He thought he’d have known better than to get involved with someone going through an acrimonious divorce, with a young daughter, sure to face custody and support issues. But in light of all that had happened in Chinatown, and after, when they’d been by each other’s side, there was no longer any need to tiptoe around their feelings. They’d crossed the line that separates friends from lovers, and in the back of his cop’s mind, he wondered what the consequences would be.
The river wind reminded him of the salty scent of silk sheets, curled damp around Alex as she lay naked next to him.
He wanted to bring her something sweet.
Jack hoped to squeeze in an early bird meeting with Captain Marino, CO of the Fifth Precinct, before picking up some desserts from the Tofu King around the corner from the station house. He’d still have time to drop off the sweets at Alex’s Lower East Side storefront office, then catch a bus north for the shrink session at the Ninth Precinct. Half the plan was ambitious,touch and go. He decided to follow the possibilities and forgo whatever didn’t go with the morning’s plans.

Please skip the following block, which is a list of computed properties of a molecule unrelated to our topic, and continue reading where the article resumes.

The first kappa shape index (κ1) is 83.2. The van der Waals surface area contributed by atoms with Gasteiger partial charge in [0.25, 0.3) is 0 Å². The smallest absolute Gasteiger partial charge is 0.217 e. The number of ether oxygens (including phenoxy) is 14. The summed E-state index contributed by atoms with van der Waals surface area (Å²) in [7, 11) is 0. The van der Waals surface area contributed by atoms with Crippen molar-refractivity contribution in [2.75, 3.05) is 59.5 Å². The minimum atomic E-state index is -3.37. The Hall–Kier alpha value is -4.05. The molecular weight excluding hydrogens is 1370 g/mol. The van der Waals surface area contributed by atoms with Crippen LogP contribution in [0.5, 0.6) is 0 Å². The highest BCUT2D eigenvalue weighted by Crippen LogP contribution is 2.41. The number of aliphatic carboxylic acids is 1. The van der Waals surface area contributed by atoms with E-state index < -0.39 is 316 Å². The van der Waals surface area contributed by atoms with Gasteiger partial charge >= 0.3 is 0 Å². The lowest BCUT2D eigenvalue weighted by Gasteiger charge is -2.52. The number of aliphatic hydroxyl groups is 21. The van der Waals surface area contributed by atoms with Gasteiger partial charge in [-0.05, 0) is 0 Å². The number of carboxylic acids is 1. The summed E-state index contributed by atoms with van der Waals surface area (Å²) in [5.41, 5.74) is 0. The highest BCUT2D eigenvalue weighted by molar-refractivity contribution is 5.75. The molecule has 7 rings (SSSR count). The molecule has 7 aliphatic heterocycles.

The minibus churned across the metalwork of the span and descended into Chinatown. It careened onto Division Street and dropped its passengers off beneath the desolate bridge.
Division was a wind tunnel channeling icy gusts off the high-rise curves of Confucius Towers, whipping onto the streets below. Alex’s apartment at Confucius Towers was where they’d given in to intimacy.